*why* is am I getting hit with these books that I *know* should read, that people recommend to me to read, that I never read? haha
My first experience with GEB was back in 1990. Hampshire College. I saw GEB in the school bookstore and *really* wanted to take this course on it.
But it was full.
I don’t regret what I took instead but i *really* wanted this course because when I picked up GEB and tried to read it myself at the time, I just got overwhelmed (and was spending most of my time investigating this thing called the ‘internet’).
Always on my back burner, waiting for me to read it ‘someday’.
Maybe it’s time.
I avoid reading at length but when I do, I’m “all in” and I _will_ finish at least one reading through.
A few months ago it was this tome:
which many say was ‘dry’ but I didn’t find it dry It successfully tied together a diverse set of basic linguistics in a cohesive whole. He didn’t elaborate: he just said it “like it is”. I was especially excited about the point where metaphors begin in grammar *prior* to their explosion in semantics. It helped confirm for me one of the problems I’ve had about the way science writing is done: removed from reality, anthropomorphizing verb-y, active, moving systems into simple noun person subjects that can be treated ‘as if’ they were living, breathing entities, but are not… and the delusions in thinking this can cause.
I’m _hoping_ that whatever I’ve learned on my own – the same stuff that made reading zataomm easy to read last night (when at one time it would’ve taken me much much longer), *might* make me ready for GEB.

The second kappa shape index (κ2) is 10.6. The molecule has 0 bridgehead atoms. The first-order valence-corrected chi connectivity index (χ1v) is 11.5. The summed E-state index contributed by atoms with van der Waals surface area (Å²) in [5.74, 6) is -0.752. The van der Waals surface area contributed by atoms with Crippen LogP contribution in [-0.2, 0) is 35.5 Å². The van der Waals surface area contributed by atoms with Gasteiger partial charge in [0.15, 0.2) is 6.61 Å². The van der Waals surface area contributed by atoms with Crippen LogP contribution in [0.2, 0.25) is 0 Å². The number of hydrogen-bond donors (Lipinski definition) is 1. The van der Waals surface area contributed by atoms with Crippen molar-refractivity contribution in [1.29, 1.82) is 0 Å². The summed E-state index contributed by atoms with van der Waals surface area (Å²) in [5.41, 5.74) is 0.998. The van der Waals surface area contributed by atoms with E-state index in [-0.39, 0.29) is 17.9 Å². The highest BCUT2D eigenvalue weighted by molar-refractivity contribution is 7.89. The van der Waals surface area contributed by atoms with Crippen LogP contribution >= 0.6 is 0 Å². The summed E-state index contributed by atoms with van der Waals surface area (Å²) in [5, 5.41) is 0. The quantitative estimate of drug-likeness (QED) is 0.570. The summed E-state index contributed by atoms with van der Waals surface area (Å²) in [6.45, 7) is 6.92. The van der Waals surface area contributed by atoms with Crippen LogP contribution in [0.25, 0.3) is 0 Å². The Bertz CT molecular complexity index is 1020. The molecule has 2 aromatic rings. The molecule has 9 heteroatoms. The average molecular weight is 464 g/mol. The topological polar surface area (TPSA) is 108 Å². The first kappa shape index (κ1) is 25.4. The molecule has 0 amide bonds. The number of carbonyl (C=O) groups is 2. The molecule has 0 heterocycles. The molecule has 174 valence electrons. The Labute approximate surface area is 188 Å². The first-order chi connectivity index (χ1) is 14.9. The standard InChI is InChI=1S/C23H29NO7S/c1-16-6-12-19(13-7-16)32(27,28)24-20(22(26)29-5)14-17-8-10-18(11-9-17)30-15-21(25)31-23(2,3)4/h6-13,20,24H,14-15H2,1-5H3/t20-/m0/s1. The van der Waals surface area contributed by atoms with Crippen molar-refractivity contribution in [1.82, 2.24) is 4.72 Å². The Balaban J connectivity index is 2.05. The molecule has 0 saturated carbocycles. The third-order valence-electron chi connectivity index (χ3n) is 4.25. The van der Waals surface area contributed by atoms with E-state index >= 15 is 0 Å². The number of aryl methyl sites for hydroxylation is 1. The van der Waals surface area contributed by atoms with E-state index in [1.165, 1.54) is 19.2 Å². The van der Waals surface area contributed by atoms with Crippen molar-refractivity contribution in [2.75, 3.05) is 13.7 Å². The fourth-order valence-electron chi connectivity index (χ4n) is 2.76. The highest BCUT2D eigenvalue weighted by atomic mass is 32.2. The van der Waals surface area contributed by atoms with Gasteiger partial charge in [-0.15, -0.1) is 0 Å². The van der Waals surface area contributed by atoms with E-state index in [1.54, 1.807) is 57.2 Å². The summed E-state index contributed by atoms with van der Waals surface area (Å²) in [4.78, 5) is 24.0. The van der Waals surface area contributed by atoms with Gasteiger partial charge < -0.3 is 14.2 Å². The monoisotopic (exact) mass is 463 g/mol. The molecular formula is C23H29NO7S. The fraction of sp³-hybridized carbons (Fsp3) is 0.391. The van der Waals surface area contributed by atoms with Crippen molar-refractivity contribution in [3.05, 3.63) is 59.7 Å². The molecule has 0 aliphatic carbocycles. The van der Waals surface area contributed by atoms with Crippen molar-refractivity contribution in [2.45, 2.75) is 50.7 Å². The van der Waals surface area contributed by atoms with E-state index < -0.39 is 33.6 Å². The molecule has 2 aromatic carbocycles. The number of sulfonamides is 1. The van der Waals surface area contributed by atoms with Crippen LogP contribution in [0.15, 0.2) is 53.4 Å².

I hope so. I think I just might be ready.
Yeah, I read the Wolfram book and it was really good. I analogized it to programmed knitting machines and the patterns stemming out from that. Good stuff. I *did* see _some_ issues with it (a part he’s missing for it to be complete) but for what it is, it’s really really good.
I suspect I’ll be picking your brain once I *think* I have a grasp on something in it so that I can learn through someone who is more intimate than I. I will likely say stupid things as anybody who is new to something who proclaims himself the sudden expert may do… and I tend to be ‘that guy’ who does that.
The usual way I read a book for me is:
I find an enthusiast of the book and have them summarize it for me in whatever way they see fit. Then I ask questions and they respond.
This works for most books.
Some books though, don’t work well with that. Nobody would ever tell me anything about ZATAOMM except that I need to read it. And, they were right.
I read the overview of the book where he gives a summary of each chapter: : sounds like topology and algorithms galore. I think I’ll like this. Wait: I know I will. and… i expect I’ll get good and stuck at a lot of it